As yet, there is no licensed treatment for MVD. Only symptomatic treatments can be provided. No drugs or vaccines exist specifically targeting MARV or RAVV.
Restoring the fluid and electrolyte balance of the patient, maintaining oxygen and blood pressure levels, replacing lost blood and clotting factors, and treating any associated secondary infections (caused by bacteria or fungi) are part of the symptomatic treatments.
Imagine tomorrow we have a pandemic of MVD; what would be the world's response then?
Lessons from the Marburg Virus Outbreak
We cannot blame the hapless bats or monkeys for emerging zoonotic diseases such as Marburg, Ebola, Nipah, SARS, MERS, COVID-19, and Hendra etc. We can prevent future outbreaks only if humans re-learn how to live in harmony with nature. Some instructive lessons are:

  • Preserve whatever forests are left
  • Regenerate degraded forests
  • Stop or reduce wildlife destruction, consumption, and trade
  • Close down the wet markets, a la Wuhan market (where first case of COVID-19 was reported in December 2019
  • Discourage factory-style domestic animal farms (especially of pigs, chicken, cattle, goat and sheep etc.)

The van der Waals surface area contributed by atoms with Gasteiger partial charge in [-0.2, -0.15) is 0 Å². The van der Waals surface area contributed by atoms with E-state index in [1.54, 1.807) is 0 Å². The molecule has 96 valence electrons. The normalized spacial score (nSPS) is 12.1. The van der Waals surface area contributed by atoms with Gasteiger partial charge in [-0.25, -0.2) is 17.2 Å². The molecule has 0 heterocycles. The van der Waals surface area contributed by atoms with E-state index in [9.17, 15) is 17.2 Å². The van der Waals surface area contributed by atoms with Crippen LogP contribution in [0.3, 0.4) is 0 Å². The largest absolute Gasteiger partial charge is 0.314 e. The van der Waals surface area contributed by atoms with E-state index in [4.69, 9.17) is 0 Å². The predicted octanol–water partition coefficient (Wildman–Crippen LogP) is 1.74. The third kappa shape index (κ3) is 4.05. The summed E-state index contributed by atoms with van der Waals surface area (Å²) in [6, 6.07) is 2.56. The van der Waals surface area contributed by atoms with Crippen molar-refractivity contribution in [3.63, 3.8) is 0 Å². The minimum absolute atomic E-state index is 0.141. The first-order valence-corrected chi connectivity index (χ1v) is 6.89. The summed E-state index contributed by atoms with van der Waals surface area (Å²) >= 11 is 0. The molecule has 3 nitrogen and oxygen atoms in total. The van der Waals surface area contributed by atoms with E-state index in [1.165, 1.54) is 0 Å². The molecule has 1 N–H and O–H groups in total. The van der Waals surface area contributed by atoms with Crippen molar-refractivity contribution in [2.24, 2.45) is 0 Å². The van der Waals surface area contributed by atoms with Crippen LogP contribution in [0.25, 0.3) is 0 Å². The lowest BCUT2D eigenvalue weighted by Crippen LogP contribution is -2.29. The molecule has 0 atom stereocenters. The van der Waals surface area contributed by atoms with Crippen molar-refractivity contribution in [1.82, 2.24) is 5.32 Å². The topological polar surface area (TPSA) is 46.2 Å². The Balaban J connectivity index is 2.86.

• Invest liberally in public health policies for surveillance, forecasting, prevention and control of zoonotic diseases
  • Promote R & D work on zoonotic viruses, bacteria and fungi including intensive research on drug-resistant bacterial superbugs.

Unless we take proactive measures to protect the forests and the environment, regulate livestock industry and wildlife destruction and consumption, and prevent unnatural man-wildlife encounters, encroachments into wildlife habitats and globalized wildlife trade etc., we shall encounter many more emerging, infectious, deadly and contagious outbreaks such as Nipah, SARS, Ebola, Zika, Marburg, Hendra, Lyme disease and COVID-19 in the remaining decades of the 21st century.
A COVID-21 or another dangerous emerging disease may be already lurking in the hospitals, forests, farms or wet markets, somewhere in the world!


First published:18 May 2020, 3:33 pm



Debananda S Ningthoujam

Debananda S Ningthoujam

The author teaches and studies microbial biochemistry and biotechnology at Manipur University